1. They aren’t the right courses!  For the architect exam, you can take Intro to Java, Intro to Modeling, JEE development or JEE architecture.  I’ve paraphrased the names to make it easy to see that only one or two are things that apply to an architect.  And all of them are something someone should know before taking the exam.  I wouldn’t have been interested in going to any of those classes as I already know that material and it would have been a waste of time/money.
  2. Oracle doesn’t require a mandatory course for their developer exams.
  3. The Oracle 11g Master exam requires a two day hands on course to pass.  I think this is what discourages cheaters, not the class.  In our world, the equivalent would be a longer exam that has you develop or design something new in person.  Incidentally, the SCJP Plus that Sun didn’t proceed with would have gone in that direction.  (alebeit not at a master level)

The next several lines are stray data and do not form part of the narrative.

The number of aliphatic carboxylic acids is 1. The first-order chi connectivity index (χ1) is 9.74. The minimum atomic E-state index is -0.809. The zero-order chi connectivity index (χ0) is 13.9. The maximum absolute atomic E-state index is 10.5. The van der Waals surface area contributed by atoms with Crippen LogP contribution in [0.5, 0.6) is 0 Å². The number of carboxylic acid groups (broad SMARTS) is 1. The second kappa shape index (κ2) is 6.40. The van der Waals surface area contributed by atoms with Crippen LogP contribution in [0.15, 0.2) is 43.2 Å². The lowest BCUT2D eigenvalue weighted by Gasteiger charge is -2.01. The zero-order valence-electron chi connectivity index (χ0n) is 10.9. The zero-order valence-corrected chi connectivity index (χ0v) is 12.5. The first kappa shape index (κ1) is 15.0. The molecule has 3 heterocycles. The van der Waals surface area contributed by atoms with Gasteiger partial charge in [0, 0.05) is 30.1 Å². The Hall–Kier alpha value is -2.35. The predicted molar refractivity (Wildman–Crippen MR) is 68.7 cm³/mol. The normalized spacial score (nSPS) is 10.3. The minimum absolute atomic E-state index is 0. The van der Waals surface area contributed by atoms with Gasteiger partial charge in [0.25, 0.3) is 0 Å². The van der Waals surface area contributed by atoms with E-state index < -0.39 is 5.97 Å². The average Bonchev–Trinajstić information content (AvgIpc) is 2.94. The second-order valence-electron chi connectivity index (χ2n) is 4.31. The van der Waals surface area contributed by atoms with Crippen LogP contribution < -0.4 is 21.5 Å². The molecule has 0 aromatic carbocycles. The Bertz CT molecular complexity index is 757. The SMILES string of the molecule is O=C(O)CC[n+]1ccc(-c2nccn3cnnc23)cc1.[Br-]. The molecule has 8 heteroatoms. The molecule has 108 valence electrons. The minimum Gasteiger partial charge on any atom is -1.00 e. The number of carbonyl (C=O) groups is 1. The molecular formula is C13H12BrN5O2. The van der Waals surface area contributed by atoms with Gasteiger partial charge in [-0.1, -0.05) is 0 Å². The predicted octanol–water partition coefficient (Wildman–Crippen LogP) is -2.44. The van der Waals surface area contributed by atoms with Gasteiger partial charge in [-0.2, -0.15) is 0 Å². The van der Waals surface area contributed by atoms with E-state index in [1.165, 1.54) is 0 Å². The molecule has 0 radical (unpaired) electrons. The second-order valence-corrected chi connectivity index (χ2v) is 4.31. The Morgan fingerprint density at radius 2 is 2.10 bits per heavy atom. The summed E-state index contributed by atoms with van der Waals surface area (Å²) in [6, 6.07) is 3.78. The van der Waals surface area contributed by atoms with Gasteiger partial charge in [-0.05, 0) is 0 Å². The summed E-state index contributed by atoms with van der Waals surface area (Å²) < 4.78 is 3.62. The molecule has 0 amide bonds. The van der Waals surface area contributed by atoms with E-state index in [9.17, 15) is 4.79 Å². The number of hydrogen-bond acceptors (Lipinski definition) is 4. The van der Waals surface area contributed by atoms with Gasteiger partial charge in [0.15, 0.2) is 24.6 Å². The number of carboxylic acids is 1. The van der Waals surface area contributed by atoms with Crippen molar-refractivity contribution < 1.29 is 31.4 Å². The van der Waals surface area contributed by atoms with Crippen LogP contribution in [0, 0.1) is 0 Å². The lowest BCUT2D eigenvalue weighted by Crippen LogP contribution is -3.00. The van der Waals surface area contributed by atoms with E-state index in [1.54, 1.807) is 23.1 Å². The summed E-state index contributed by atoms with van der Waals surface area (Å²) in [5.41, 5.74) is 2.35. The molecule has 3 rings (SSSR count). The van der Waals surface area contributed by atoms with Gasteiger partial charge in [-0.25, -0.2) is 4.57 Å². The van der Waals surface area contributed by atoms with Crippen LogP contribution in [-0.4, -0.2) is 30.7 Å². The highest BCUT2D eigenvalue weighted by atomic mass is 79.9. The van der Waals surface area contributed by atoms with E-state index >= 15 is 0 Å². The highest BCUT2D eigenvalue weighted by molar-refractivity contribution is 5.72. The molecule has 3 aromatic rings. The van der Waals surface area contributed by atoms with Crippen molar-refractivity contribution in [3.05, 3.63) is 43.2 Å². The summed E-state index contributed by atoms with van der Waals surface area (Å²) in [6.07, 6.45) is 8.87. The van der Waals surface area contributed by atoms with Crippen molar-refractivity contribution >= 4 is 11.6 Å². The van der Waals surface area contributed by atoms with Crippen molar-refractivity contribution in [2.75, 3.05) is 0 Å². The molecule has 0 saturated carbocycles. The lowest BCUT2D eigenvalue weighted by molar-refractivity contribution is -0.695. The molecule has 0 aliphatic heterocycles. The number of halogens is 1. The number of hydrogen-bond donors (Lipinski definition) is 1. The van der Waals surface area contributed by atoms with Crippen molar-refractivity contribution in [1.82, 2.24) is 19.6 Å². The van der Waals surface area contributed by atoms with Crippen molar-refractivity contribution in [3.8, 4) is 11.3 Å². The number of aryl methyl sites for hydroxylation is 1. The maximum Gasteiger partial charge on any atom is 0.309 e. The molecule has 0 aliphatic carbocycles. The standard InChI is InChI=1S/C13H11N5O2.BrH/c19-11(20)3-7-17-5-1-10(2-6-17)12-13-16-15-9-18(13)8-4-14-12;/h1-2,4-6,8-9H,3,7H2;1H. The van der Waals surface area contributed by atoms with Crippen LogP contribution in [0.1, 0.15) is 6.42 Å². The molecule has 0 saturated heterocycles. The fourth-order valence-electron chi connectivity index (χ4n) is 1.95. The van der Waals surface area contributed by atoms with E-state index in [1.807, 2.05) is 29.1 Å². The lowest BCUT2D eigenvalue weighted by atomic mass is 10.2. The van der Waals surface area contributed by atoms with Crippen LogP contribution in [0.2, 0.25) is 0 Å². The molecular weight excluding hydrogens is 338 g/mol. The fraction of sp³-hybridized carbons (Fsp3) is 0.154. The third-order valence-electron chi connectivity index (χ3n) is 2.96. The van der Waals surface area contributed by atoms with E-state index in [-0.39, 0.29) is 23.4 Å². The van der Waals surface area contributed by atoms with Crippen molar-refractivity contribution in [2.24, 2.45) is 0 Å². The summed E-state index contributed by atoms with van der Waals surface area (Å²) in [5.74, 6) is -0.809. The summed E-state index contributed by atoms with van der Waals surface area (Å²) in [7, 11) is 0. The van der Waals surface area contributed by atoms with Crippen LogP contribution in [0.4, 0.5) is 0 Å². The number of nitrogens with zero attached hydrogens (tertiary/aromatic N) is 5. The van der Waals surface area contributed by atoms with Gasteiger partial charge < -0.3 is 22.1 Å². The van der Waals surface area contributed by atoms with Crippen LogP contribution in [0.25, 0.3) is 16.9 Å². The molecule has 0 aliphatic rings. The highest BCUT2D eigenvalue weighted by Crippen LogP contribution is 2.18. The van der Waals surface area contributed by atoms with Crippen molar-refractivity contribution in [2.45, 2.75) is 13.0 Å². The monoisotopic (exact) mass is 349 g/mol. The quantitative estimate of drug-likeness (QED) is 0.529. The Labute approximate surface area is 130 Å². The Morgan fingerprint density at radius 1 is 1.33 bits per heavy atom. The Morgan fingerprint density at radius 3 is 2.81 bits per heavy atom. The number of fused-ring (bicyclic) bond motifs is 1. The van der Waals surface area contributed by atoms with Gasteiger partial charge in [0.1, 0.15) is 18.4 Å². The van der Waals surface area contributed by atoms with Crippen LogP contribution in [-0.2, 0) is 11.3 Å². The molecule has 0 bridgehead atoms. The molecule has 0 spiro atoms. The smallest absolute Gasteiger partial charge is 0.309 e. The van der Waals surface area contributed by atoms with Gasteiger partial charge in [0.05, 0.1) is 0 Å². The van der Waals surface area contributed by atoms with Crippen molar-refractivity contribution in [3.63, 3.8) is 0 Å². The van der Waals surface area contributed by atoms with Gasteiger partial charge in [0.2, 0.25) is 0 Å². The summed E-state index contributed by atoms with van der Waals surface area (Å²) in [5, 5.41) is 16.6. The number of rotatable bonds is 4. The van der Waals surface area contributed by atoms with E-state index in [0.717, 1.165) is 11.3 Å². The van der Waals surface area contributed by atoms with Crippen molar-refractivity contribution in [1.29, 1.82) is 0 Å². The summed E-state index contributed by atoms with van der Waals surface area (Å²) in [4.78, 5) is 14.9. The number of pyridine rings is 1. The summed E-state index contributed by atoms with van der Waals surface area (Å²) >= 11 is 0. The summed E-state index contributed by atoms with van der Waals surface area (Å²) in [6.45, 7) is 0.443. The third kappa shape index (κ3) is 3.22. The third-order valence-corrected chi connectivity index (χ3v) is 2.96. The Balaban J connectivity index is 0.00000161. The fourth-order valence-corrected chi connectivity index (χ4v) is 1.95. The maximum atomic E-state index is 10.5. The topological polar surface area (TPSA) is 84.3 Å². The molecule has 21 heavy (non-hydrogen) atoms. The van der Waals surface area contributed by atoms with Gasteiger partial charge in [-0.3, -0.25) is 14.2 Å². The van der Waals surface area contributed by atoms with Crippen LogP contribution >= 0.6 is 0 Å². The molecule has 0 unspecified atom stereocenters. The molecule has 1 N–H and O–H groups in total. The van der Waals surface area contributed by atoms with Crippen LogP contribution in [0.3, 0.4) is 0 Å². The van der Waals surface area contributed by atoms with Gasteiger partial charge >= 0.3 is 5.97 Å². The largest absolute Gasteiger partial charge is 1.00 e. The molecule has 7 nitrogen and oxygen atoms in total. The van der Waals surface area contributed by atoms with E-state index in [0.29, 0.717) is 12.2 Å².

4. On the Oracle side, Oracle has declared that developer exams don’t go in the master category.  The table shows they are all that professional or specialization/expert level.  And no, most of them don’t require training.  So I can be a Peoplesoft Expert without training but not a developer?
  5. An official course makes more sense for a product than development.  (Oracle knows their database better than anyone.)

But Spring requires a course